Modularity and Resource Separation

Lead Research Organisation: Queen Mary, University of London
Department Name: Computer Science

Abstract

Modularity is a key concept which programmers wield in their struggle againstthe complexity of software systems. When a program is divided into conceptually distinct modules or components, each of which uses separate internal resources (such as storage),the effort required for understanding the program is decomposed into circumscribed, hopefully manageable, parts. The purpose of this project is to bring separation logic to bear on modularity.The separating conjunction connective will be used to give a precise, theoretical expression that correspondsto the existing pre-formal, intuitive link between resource separation and modularity.We will develop semantic models that describe when a piece of state used by a module is held separate from the clients that use it. Theories of refinement and parametricity will be studied. The former will begin to address one of the common criticisms of separation logic,that verifications take place on a fixed (low) level of abstraction. The latter will give us methods for showing equivalence of imperative modules and for understanding information hiding for imperative resources. We will also investigate methods for proof and static checking and analysis for imperative modules. This project contribute considerably to the problems of scalable reasoning about programs and protection of resources from outside tampering, in the presence of practical programming features such as pointers thathave previously been seen as barriers to technically precise accounts of modularity.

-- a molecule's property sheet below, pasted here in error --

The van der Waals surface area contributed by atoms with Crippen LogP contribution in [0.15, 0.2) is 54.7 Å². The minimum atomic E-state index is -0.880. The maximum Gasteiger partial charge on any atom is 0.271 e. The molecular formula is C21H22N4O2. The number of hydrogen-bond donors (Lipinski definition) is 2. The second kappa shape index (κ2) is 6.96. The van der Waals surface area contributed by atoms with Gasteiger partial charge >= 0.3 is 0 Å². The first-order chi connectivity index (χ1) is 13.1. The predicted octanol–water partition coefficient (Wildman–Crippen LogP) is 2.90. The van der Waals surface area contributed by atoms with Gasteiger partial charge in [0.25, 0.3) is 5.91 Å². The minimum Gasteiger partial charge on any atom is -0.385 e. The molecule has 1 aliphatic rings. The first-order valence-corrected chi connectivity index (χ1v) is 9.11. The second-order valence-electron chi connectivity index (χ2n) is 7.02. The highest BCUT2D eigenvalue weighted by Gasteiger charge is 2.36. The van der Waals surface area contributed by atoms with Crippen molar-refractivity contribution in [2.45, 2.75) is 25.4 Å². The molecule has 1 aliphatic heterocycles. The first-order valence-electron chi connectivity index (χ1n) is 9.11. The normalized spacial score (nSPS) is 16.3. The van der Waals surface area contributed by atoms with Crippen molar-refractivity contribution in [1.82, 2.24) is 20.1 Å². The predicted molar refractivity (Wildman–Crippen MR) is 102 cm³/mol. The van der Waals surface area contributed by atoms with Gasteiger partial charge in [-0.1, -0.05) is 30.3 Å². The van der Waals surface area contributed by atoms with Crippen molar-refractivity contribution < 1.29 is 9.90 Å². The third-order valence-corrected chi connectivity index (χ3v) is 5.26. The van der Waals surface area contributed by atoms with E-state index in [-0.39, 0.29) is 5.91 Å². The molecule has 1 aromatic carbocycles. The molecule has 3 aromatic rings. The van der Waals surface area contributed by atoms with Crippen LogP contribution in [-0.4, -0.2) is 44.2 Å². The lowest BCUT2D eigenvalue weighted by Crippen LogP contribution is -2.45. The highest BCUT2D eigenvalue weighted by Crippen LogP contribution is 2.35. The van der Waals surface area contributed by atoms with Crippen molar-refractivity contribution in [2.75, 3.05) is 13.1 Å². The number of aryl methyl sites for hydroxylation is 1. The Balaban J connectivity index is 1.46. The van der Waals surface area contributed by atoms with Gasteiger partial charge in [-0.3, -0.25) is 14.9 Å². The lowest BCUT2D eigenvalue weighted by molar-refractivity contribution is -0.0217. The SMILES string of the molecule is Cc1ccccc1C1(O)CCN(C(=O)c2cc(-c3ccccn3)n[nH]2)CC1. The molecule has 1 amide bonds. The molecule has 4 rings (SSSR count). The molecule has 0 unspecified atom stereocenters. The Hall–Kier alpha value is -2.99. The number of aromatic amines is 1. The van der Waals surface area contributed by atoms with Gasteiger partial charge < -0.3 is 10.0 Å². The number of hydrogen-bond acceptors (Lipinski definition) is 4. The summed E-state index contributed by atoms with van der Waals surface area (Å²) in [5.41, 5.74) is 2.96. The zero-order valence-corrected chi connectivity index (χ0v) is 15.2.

Publications

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Filipovic I (2009) Blaming the client: on data refinement in the presence of pointers in Formal Aspects of Computing

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Filipovic I (2010) Abstraction for concurrent objects in Theoretical Computer Science

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Hoare T (2008) Separation Logic Semantics for Communicating Processes in Electronic Notes in Theoretical Computer Science

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O'Hearn P (2009) Separation and information hiding in ACM Transactions on Programming Languages and Systems